It’s not every day you discover a bit of family history you share with the British Prime Minister, but it happened to me late last summer.
I was flicking through family photo albums with my father, Oktay Hamit, when I came across a large black and white one of him and seven other men. I recognised a few of the faces in the photograph: Ahmet Gazioğlu, top row, second from the right, was the Turkish Cypriot Representative to London in the 1960s. Also Fikret Derviş, the uncle of best-selling author Sibel Hodge and a future president of the Council of Turkish Cypriot Associations in Britain (CTCA UK), on the far right of the front bottom row.
My father, who was seated on the far left of the bottom row in the picture, pointed to the gentleman standing in the top right: Zeki Kuneralp. I didn’t recognise his face or name.
My father said he had been the Turkish Ambassador to London in 1964, when the photo was taken, and casually mentioned he was Boris Johnson’s uncle. My eyes opened in amazement and I stared more closely at the photo.
“As the ambassador, why was he standing and not seated in the middle?” I asked my father.
“Because he was a very decent man who didn’t covet the limelight,” came the reply. “He placed a lot of importance on young people, so although we urged him to sit at the front, Zeki Bey said ‘You young people are more important, you are the future’, so he preferred to stand and let us sit,” my dad added.
I was astonished. Given the patriarchal nature of Turkish society, where our male elders always dominate, such modesty was indeed a rare thing.
I enquired how the photo came about, and it was through this exchange I realised Boris’ uncle had played a pivotal role in helping Turkish Cypriots at one of the most critical times in our recent history. It also turns out that Ambassador Kuneralp was a most brilliant diplomat who endured tragedy at several points in his life.
Who was Zeki Kuneralp?
He was born in Istanbul in October 1914, and was the son of Ali Kemal – Boris Johnson’s great grandfather – and Kemal’s second wife Sabiha Hanım (Boris’s family line is through Ali Kemal’s first marriage to Winifred Brun).
Zeki Kuneralp was raised in exile by his mother in Switzerland after his father, a journalist and former Ottoman Minister of the Interior, was lynched and killed in 1922.
With the Ottoman Empire collapsing, Ali Kemal had advocated the Turks capitulate to British rule, which was seen as treason by the Young Turks. In 1919, when he was a Minister, Ali Kemal also ordered the arrest of one Mustafa Kemal, later known as Atatürk, who was leading the Turks in the War of Independence. With the tide turning in the Turks’ favour, Ali Kemal was ordered to face trial on charges of treason a few years later, but he was abducted from a barbers shop in Istanbul, and killed by a mob for his alleged treachery.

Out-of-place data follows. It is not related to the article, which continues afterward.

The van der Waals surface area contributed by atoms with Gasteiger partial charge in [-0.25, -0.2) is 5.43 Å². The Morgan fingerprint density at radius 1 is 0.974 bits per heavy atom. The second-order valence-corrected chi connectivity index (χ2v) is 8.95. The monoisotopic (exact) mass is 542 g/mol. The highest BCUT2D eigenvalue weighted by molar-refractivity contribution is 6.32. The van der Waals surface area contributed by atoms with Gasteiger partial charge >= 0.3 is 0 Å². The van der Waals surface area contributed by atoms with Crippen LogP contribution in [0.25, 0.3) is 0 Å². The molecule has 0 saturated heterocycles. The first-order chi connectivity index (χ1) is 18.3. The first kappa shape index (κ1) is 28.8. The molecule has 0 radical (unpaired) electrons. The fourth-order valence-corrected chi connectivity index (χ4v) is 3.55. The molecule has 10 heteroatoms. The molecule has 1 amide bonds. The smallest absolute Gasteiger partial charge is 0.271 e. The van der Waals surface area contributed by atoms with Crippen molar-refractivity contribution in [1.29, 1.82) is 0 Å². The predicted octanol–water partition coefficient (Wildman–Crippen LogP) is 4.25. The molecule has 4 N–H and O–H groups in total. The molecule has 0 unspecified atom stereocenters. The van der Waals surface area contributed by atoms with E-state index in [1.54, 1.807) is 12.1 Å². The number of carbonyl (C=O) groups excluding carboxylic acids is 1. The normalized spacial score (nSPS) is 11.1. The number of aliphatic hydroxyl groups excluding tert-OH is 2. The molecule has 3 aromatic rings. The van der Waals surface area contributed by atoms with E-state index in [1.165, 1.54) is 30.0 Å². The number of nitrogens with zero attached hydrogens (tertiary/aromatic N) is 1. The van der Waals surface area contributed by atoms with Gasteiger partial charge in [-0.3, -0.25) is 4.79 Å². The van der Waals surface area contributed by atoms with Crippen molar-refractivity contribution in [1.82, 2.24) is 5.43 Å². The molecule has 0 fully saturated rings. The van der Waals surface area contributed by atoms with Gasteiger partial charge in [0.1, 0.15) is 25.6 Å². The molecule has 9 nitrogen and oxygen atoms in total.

Like his father, Zeki Kuneralp was academically gifted. He gained a Law doctorate from the University of Bern in 1938 and was keen to return to his native Turkey, but was advised not to by family and friends due to his father’s disgraced background. Yet Kuneralp would not be deterred and was keen to serve his country. He lobbied and eventually obtained the express permission of President İsmet İnönü to return and apply to join the diplomatic corps.
Kuneralp entered the Turkish Ministry of Foreign Affairs in 1942, and went on to serve in posts across Europe. He was appointed Turkish Ambassador to Switzerland, the United Kingdom (1964-66 and 1969-1972) and Spain, as well as twice serving as Secretary-General of the Foreign Ministry.
He survived an assassination attempt by Armenian terrorist group Asala, which sadly claimed the lives of his wife Necla and her brother in Madrid in 1978.
Kuneralp retired, in part due to ill-health, in 1979, and turned his attention to writing instead. His autobiography Sadece Diplomat was translated into English in 1992, while others of his books are considered important sources of twentieth century Turkish history. He died in Istanbul on 26 July 1998, leaving two sons Sinan, a leading Istanbul publisher, and Selim, who followed in his father’s footsteps and became a diplomat.
Zeki Kuneralp’s vital role in Turkish Cypriot history
On 21 December 1963, three years after Independence, the Cyprus Conflict broke out. As the whole world shut down for Christmas, Greek Cypriots mounted a bloody coup that lasted ten days. 133 Turkish Cypriots were murdered, and thousands were made homeless, as their former partners installed themselves as the sole government of Cyprus.
As news of the bloody coup reached London, Turkish Cypriots were furious and fearful. Not all homes had phones and details of events in Cyprus were being gleaned in a haphazard manner. My father, then a student studying civil engineering in London, and his friends were among the organisers of the large demonstration in central London on 27 December.
They set up a crisis desk in the Kıbrıs Türk Cemiyet building in D’Arblay Street, Soho. My dad said he didn’t leave the desk for 48 hours, such was the frenzy among the people to learn the fate of their loved ones. Young Turkish Cypriots quickly formed an Aid Committee, to raise money and collect essential items, such as clothes and blankets, for the many thousands left homeless in the bitter cold winter months.